Because I’ll have drawers or pull outs all across the cabinet I didn’t use a solid bottom panel. The lower horizontal supports are screwed into another support piece turned on edge which will carry the weight of the cabinet. This setup shores up the lower supports and gives a place to attach the center dividers which will be added later. I worked my way around the base cabinet flipping and moving it to attach all the lower supports as well as the toe kick plate which is actually a structural piece.
With the frame of the base cabinet established I moved on to cutting the pull out trays which will be on both ends of the shop cabinet. I setup the stop track on my mobile miter saw stand and cut all the pieces to size for the four pull out trays.
Next I cut the cabinet dividers to size on the tablesaw from the sheets I had cut to width earlier. Each divider is attached to the upper and lower horizontal supports with pocket screws and gets pocket holes on all four corners.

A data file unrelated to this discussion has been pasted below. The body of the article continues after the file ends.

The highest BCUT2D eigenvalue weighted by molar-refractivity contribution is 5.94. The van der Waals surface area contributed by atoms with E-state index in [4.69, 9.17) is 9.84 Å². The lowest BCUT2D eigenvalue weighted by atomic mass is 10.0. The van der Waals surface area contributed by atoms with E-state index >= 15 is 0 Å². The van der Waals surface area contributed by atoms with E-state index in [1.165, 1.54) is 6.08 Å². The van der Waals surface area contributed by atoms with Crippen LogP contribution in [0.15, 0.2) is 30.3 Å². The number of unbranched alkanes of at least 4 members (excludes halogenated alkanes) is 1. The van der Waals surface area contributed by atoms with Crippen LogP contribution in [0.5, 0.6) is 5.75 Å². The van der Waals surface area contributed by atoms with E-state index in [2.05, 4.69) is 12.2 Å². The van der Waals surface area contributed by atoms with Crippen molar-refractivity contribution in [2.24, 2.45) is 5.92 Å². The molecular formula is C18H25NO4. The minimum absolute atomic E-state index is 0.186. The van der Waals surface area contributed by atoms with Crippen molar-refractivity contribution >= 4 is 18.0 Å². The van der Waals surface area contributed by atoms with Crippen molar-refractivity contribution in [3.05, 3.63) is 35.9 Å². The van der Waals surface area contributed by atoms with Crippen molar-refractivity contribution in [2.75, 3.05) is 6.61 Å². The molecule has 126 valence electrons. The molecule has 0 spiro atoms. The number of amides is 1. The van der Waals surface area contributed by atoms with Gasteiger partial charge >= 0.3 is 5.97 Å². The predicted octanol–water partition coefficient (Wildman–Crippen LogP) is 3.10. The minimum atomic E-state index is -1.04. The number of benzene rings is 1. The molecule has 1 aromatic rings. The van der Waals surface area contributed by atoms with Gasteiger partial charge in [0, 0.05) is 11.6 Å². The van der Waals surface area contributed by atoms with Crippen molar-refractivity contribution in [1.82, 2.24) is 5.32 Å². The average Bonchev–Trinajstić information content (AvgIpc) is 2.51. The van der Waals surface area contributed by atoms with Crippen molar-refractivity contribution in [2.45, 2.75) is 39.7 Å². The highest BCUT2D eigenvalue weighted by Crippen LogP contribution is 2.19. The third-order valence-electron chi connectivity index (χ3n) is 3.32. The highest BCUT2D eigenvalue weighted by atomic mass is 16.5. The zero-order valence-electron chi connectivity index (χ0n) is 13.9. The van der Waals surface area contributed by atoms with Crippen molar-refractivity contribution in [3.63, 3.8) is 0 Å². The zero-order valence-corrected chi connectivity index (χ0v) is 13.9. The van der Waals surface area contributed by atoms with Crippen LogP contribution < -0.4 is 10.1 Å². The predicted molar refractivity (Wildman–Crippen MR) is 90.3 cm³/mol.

To position the base cabinet dividers I used the pullout drawer fronts and the drawer slides as spacers to get the exact placement. Now honestly this was over kill and me just being over analytical me. You can just measure your pull out drawer front and add 1” and it will go much faster since the slides have some play and flex to them. I attached the dividers with screws then measured for the center drawer widths.
2. Build the Cabinet Drawers